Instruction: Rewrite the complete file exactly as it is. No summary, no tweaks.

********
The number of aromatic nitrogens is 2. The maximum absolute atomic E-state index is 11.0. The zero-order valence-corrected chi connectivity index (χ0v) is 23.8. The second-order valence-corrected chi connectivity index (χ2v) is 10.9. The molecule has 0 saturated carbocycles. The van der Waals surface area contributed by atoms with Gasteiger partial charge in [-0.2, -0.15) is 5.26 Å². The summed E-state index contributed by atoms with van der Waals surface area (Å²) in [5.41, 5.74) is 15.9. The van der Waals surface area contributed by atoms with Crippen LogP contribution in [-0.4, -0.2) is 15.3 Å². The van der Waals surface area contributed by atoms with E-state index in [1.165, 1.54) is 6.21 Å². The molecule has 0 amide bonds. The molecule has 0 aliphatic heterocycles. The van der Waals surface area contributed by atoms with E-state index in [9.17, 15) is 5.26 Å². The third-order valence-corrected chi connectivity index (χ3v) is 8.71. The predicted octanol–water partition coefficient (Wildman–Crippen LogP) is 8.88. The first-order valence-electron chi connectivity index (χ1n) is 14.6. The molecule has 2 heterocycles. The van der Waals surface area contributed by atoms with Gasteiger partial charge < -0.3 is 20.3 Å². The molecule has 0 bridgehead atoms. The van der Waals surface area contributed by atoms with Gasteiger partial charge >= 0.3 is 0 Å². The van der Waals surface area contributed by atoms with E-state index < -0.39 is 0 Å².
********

The number of aromatic nitrogens is 2. The maximum absolute atomic E-state index is 11.0. The zero-order valence-corrected chi connectivity index (χ0v) is 23.8. The second-order valence-corrected chi connectivity index (χ2v) is 10.9. The molecule has 0 saturated carbocycles. The van der Waals surface area contributed by atoms with Gasteiger partial charge in [-0.2, -0.15) is 5.26 Å². The summed E-state index contributed by atoms with van der Waals surface area (Å²) in [5.41, 5.74) is 15.9. The van der Waals surface area contributed by atoms with Crippen LogP contribution in [-0.4, -0.2) is 15.3 Å². The van der Waals surface area contributed by atoms with E-state index in [1.165, 1.54) is 6.21 Å². The molecule has 0 amide bonds. The molecule has 0 aliphatic heterocycles. The van der Waals surface area contributed by atoms with E-state index in [9.17, 15) is 5.26 Å². The third-order valence-corrected chi connectivity index (χ3v) is 8.71. The predicted octanol–water partition coefficient (Wildman–Crippen LogP) is 8.88. The first-order valence-electron chi connectivity index (χ1n) is 14.6. The molecule has 2 heterocycles. The van der Waals surface area contributed by atoms with Gasteiger partial charge < -0.3 is 20.3 Å². The molecule has 0 bridgehead atoms. The van der Waals surface area contributed by atoms with Gasteiger partial charge >= 0.3 is 0 Å². The van der Waals surface area contributed by atoms with E-state index < -0.39 is 0 Å².